The 2015 NHL draft, after all, will feature two possible franchise altering talents in Connor McDavid and Jack Eichel. In anticipation the league has reportedly discussed changes in the draft lottery format to try and disincentivize teams from intentionally losing games.

Any changes to the draft format, however, would appear to be a ways off according to Buffalo Sabres general manager Tim Murray, who would know. "We’ve all heard that talk of the five-team, five-year rotation, things like that, but there’s been really no appetite to do that," Murray told the Buffalo News this weekend. 

Continued the Sabres' top executive:

They don’t think there’s any appetite right now to change it. I believe if there is an appetite to change it, if they’re going to make a drastic change, it has to be something like three to five years out so it doesn’t affect somebody that’s in that position now.

From what I understand, they’re not worried about tanking for McDavid and Eichel.

Here's how the NHL currently handles the draft lottery:

The NHL Draft Lottery is a weighted system to determine the order of selection for the first 14 picks... Teams finishing with the fewest points during the regular season possess the greatest chance of winning the right to the first pick in the NHL Draft. Fourteen balls, numbered 1 to 14, are placed in a lottery machine. The machine expels four balls, forming a series of numbers. The four-digit series resulting from the expulsion of the balls is matched against a probability chart that divides the possible combinations among the 14 participating clubs.

The way the NHL currently determines the top of the draft order means that the Buffalo Sabres, far and away the NHL's worst team this season, can't select any lower than 2nd overall at the 2014 Draft. 

"Whatever happens in the lottery happens," Murray said. "We’re going to be picking first or second, so we’ve got to be prepared for that, and we will be." The Sabres general manager also suggested that his management team is currently considering four players as potential selections with the first or second pick at the draft.

Feature photo courtesy of USA TODAY Sports/Kevin Hoffman

Mar 18, 7:03 PM

Report: NHL considers adjusting the draft lottery

Mar 18, 7:03 PM

The NHL will evaluate its draft lottery process and consider changes to the system in order to give more teams a better shot at picking higher in the draft.

Scott Burnside of reports that the proposed modification could be in place for the highly anticipated 2015 draft - featuring Connor McDavid - if the NHL board of governors vote to approve a new process.

He says the new system would expand the process "to give more teams better chances at top picks via a weighted lottery".

There were 14 teams that were eligible for the top pick in the 2013 draft, with the Colorado Avalanche eventually winning the lottery and selecting Nathan MacKinnon. The Avs were the second worst team, behind the Florida Panthers, who wound up with the second overall pick.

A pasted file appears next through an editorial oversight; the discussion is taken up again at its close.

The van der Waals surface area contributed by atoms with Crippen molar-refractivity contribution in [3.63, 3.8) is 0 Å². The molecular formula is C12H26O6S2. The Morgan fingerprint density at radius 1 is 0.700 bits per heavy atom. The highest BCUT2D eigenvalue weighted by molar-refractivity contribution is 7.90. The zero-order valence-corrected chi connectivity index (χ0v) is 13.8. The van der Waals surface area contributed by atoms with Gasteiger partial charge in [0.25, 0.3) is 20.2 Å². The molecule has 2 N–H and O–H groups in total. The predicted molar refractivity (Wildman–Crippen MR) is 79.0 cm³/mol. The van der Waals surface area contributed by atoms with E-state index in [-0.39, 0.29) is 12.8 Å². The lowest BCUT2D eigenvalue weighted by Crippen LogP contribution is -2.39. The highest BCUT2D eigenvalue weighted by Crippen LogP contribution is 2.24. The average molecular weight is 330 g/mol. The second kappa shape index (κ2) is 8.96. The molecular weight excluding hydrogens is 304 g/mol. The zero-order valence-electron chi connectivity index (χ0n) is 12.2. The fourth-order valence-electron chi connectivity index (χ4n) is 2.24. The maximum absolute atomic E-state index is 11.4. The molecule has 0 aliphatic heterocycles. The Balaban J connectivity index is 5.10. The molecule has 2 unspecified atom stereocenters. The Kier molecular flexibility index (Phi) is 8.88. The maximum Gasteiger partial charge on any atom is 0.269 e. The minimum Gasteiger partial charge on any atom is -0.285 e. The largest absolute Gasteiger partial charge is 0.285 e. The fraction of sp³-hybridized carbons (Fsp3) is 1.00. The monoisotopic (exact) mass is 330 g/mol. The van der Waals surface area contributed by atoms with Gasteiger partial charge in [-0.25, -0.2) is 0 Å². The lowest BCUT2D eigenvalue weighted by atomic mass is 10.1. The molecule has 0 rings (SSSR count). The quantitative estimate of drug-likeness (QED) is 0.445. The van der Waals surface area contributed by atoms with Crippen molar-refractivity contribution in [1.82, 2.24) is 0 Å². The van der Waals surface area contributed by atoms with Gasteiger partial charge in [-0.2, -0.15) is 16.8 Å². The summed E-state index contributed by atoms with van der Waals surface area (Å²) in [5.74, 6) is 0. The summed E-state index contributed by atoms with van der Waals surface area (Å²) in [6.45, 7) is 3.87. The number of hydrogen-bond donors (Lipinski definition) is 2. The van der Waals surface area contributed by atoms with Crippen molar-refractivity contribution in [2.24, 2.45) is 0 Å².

The lottery was expanded to 14 teams because of the lockout last season and had been limited to five teams in previous seasons. An older system automatically granted the first overall pick to the league's worst team.

If the NHL board of governors approve the proposal, the changes could have a negative impact on the worst teams in the league, but will provide more excitement to a bigger group of teams.

Feature photo courtesy of USA TODAY Sports/Ed Mulholland

Mar 12, 1:15 PM

GM meetings may see changes to draft lottery, combine first

Mar 12, 1:15 PM

While most of the NHL's general managers participate in the last day of the general manager meetings in Boca Raton, Florida, there are a few tweaks that may come into play soon.

Ottawa Senators general manager Bryan Murray doesn't think much needs to be changed though, as he told reporters Tuesday: "...we like our game. We think that, for the most part, it's in good order."

The focus appears to be on the draft combine. Many reports suggest there will be different protocol for testing prospects and anything considered "illegal" will get you a fine.

Darren Dreger reported no teams will be able to do individual testing with prospects past the combine. Hockey operations will handle any further testings.

Sportsnet's John Shannon also had new details on the draft lottery concerning the New Jersey Devils and the pick that was awarded back to them:

Through the three-day meeting, there was much talk about the faceoff circle and creating a penalty for the player who violates faceoff rules.

The main points on the agenda were as follows from Dan Rosen of

The managers will recommend that the hash marks on the faceoff circle be separated by two additional feet, from three feet to five feet. They would also like to change the penalty for a faceoff violation. Instead of removing a player that commits a faceoff foul from the draw, the player will be forced to move 12-18 inches back. Finally, the GMs are expected to propose that teams should switch ends for overtime, creating the "long-change" factor.

With the talk of 3-on-3 and 4-on-4 overtime, including longer overtime periods, overshadowing the mood prior to the meetings, Mathieu Schneider of the NHLPA explains the players don't care for it.

"It becomes very difficult when there is a travel involve and you are going city to city and playing back-to-back games. It becomes more taxing on the top guys and who are out there more often and getting a couple of extra minutes per night."

Using your skates to score was also a talking point at the meetings which could become an even more controversial rule.

Under the proposed rule, the player could score using his skate as long as there was no "distinct kicking motion," though the player could change the puck's direction.

Feature photo courtesy of Reuters/Mark Blinch